Sunday, July 25, 2010

PETA's View on Feral Cats

Recently, I read a Letter to the Editor on the (a newspaper in the central Texas area) from Teresa Chagrin, a representative of PETA. In her letter, she encourages Leander, TX, to NOT support TNR of feral cats. Chagrin says cats left outdoors suffer from injuries and lead terrible lives. She includes that cats kill countless birds and wildlife “just in play.” She closed by saying that the only humane way to control feral cat populations is to spay/neuter and keep them indoors. 
PETA does NOT support releasing feral cats. They support spay/neuter programs but do not agree that once sterilized and vaccinated, they should be released back outside to their home (where they will continued to be cared for). Instead, according to PETA’s “Helping Animals” section, “When the cats have recuperated, they can be released into the house, but it may take months (or years) of patience and kindness before the animals begin to trust you. Do not allow feral cats outside, even after they have lived in your home for a long while. They are easily frightened and may bolt and become lost.”

OR PETA suggests another option for feral cats – euthanasia. “Because of the huge number of feral cats and the severe shortage of good homes, the difficulty of socialization, and the dangers lurking where most feral cats live, it may be necessary—and the most compassionate choice—to euthanize feral cats. You can ask your veterinarian to do this or, if your local animal shelter uses an injection of sodium pentobarbital, take the cats there. Please do not allow the prospect of euthanasia to deter you from trapping feral cats. If you leave them where they are, they will almost certainly die a painful death. A painless injection is far kinder than any fate that feral cats will meet if they are left to survive on their own.”

(Photo: Troy Snow, Freelance Photographer Kanab, Utah)

Obviously, PETA does not have much experience managing feral cats. The last thing you want to do is to release a feral cat in your house or inside any building for that matter!! This can be very dangerous, to you and the cat. Releasing a feral cat in an unfamiliar, enclosed area will cause the cat to become disoriented and lash out. Caged feral cats will destroy furniture, carpets, walls… They can get inside walls and become trapped in attics and basements. They will do anything to escape…just as any wild animal will do when forced to live in an environment unnatural to them.

And I’m not sure how PETA can defend any other wild animal, saying it deserves the right to live its life without human interference, yet they argue feral cats are “ill-equipped to survive on their own” and the nicest thing we can do for them is to kill them? Feral cats have been surviving for 10,000 years and if we are experiencing a feral cat population crisis – I don’t think they are living any more “terrible” lives than any other animal. Foxes, rabbits, birds, hell even humans…all face the same obstacles in life: starvation, exposure to the elements, disease, cruelty/fighting, getting hit by a car. So I’m not sure why PETA thinks cats are any different and should be “rescued” by being put out of their misery?

Now, don’t get me wrong…PETA does do a lot of great things for animals all over the world. But their stance on feral cats is not one of them. Cat rescuers DO WANT to see the end of feral cat colonies. The difference is we use non-lethal methods to control the colonies, while others want colonies to be eradicated. I personally feel that culling and hunting practices should not be utilized as part of any wildlife management. I know both sides of the argument but I still feel that humans try to play too much of a part of managing how the natural world should look. I believe we should "conserve" habitat and life, but I also do not believe that we should be killing one species in order to save another, even if the species we are protecting is in danger of extinction. (They are most likely threatened to begin with because of human activity.)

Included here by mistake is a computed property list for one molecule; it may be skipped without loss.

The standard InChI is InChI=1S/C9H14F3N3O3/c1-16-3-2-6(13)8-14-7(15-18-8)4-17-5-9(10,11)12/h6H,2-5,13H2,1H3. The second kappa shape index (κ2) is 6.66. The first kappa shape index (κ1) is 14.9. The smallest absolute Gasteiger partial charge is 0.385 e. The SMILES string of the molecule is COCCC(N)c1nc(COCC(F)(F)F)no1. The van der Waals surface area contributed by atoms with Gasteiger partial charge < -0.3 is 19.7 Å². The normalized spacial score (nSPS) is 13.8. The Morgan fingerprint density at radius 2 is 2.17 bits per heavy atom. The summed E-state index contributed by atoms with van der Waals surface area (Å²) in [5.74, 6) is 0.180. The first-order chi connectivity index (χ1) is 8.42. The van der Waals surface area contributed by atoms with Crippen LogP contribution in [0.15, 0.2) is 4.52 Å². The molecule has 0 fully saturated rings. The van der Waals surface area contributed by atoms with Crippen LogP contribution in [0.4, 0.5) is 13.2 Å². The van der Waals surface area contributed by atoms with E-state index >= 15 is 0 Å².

The planet has been evolving way longer than we have been here and she doesn't need any instructions from us on how to do her job. The natural world evolves...things die and new things are born. And it seems anytime humans get involved, things end up worse than if we didn't get involved. Humans have become too far detached from the natural world to make "educated" decisions on how it should be managed. We have become outside observers instead of inside participants. We sit "outside" of nature and create our studies and see the world through human eyes instead of being one with the natural environment and listening to what it has to teach us. It's like politics, humans speak for the planet as they see fit, instead of speaking for the planet as the planet wants to be heard. I know us humans are "trying" but when it comes to saving the natural world, we really have things ass backwards.

Sorry PETA, but I'm not taking your advice and releasing a feral cat in my house. That's just crazy!


W said...

Surprising for an animal organization. This article lowers the creditability of the organization.




Anonymous said...

I'm sorry but I do not agree with PETA on this one. TNR does work, there have been many studies to prove it. I can actually prove it myself in my neighborhood.

Anonymous said...

I have been a volunteer with the TNR program in Albuquerque NM for over a year and have 5 feral cats in my neighborhood colony. My colony is healthier and happier since their vet visit. This is the first time I have to disagree with PETA. Please study the results PETA, and join us in our mission to end cat overpopulation by supporting TNR.